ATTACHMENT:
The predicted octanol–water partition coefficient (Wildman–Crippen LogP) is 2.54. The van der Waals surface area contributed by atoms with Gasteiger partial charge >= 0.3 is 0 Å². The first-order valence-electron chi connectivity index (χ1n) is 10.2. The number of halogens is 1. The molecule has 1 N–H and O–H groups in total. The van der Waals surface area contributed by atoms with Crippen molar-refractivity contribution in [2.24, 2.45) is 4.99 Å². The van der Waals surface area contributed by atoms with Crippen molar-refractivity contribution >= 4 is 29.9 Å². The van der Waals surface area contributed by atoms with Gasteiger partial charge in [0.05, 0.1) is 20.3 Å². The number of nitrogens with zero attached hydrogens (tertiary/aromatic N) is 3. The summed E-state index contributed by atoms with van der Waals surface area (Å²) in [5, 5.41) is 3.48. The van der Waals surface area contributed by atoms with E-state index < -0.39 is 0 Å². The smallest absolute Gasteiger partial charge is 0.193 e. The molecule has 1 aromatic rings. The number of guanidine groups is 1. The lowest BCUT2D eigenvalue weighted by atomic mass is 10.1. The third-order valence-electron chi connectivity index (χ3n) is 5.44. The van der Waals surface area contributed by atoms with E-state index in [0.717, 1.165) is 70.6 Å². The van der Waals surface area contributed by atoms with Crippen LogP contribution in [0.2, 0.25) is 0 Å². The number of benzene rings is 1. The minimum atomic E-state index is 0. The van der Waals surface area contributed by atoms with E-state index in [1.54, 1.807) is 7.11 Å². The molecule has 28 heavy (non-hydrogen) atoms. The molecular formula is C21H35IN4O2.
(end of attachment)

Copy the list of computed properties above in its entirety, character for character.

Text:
The predicted octanol–water partition coefficient (Wildman–Crippen LogP) is 2.54. The van der Waals surface area contributed by atoms with Gasteiger partial charge >= 0.3 is 0 Å². The first-order valence-electron chi connectivity index (χ1n) is 10.2. The number of halogens is 1. The molecule has 1 N–H and O–H groups in total. The van der Waals surface area contributed by atoms with Crippen molar-refractivity contribution in [2.24, 2.45) is 4.99 Å². The van der Waals surface area contributed by atoms with Crippen molar-refractivity contribution >= 4 is 29.9 Å². The van der Waals surface area contributed by atoms with Gasteiger partial charge in [0.05, 0.1) is 20.3 Å². The number of nitrogens with zero attached hydrogens (tertiary/aromatic N) is 3. The summed E-state index contributed by atoms with van der Waals surface area (Å²) in [5, 5.41) is 3.48. The van der Waals surface area contributed by atoms with E-state index < -0.39 is 0 Å². The smallest absolute Gasteiger partial charge is 0.193 e. The molecule has 1 aromatic rings. The number of guanidine groups is 1. The lowest BCUT2D eigenvalue weighted by atomic mass is 10.1. The third-order valence-electron chi connectivity index (χ3n) is 5.44. The van der Waals surface area contributed by atoms with E-state index in [0.717, 1.165) is 70.6 Å². The van der Waals surface area contributed by atoms with Crippen LogP contribution in [0.2, 0.25) is 0 Å². The number of benzene rings is 1. The minimum atomic E-state index is 0. The van der Waals surface area contributed by atoms with E-state index in [1.54, 1.807) is 7.11 Å². The molecule has 28 heavy (non-hydrogen) atoms. The molecular formula is C21H35IN4O2.